The bottom line is that I fully believe that it is up to the people of each country in the world to bear responsibility for changing their ruling regime. In almost all cases, I absolutely oppose any foreign intervention in the self-determination process of nation-states, including the use of violent resistance to the state, including guerrilla actions and civil war. There is one notable exception to this rule. I believe that anytime that there is evidence of genocide, there is a moral obligation and a human rights imperative that ALL nations, especially developed nations, have the right and obligation, without permission from the particular nation-state sponsoring the genocide to intervene and do whatever is necessary to protect those being "ethnically cleansed."

Outside of that, I truly believe that, even if a regime is propped up by the U.S. or whatever other world power, the ultimate responsibility for confronting and changing a repressive government is the responsibility of the people living in that place. Real democratic practices requires a ground up process that has only ever proven effective by being developed through a revolutionary process that has cost innumerable lives. Name for me ONE single country in the entire world that is a stable democracy that did not arrive at democracy through a process of war, revolution, popular uprisings, and social agitation by the undeserved. Democracy is only powerful when the people choose it because it is the best vehicle for their well being.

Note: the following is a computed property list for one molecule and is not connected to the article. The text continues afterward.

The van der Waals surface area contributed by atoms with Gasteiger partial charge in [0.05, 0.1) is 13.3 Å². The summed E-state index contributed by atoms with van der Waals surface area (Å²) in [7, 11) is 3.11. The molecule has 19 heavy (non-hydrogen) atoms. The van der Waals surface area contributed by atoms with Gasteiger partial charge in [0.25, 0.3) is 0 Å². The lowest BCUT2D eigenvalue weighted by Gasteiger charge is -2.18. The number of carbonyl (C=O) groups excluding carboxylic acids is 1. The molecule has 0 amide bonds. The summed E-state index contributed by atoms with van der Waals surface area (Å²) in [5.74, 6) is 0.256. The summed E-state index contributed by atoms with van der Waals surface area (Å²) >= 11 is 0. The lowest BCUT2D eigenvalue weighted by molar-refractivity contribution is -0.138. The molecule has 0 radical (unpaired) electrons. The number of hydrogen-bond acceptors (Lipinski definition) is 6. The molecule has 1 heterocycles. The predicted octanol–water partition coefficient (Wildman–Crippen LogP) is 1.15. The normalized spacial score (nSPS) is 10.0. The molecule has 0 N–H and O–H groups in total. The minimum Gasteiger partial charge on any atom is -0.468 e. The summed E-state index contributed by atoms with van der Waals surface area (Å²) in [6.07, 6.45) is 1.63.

I am super heartened by the popular uprisings taken place right now. Some have already been brutality smacked down while others are clearly headed for or have achieved some level of victory. The worst possible thing that could happen right now would be for the U.S. or any of the European powers to intervene in these organic processes. Let the people fight their fight and find their own voice, and when they reach out to the rest of the world in friendship, let's be ready to give them the support they need to walk tall down their own democratic path.


  1. I don't even know why I bother subscribing to a newspaper or developing my own opinions. Yours are always better

  2. I love you because you are so damn supportive. Crazy. But supportive.


  3. What Obama needs to do is to REPUDIATE that sorry history, emphatically, and unambiguously, and apologize for it. Do it in a national address, and have that broadcast worldwide. Do it in such a way that makes it politically impossible for a subsequent administration to return to that policy ... and then formulate a foreign policy that isn't framed around support for authoritarian regimes that serve U.S. interests while abusing their people.

    THAT would be CHANGE we can believe in. Until we stop being a hypocritical nation, we can't speak with any credibility on these issues, and often our speech will be counter-productive.


Thank you for sharing your thoughts, feelings, and insights. And thank you for reading!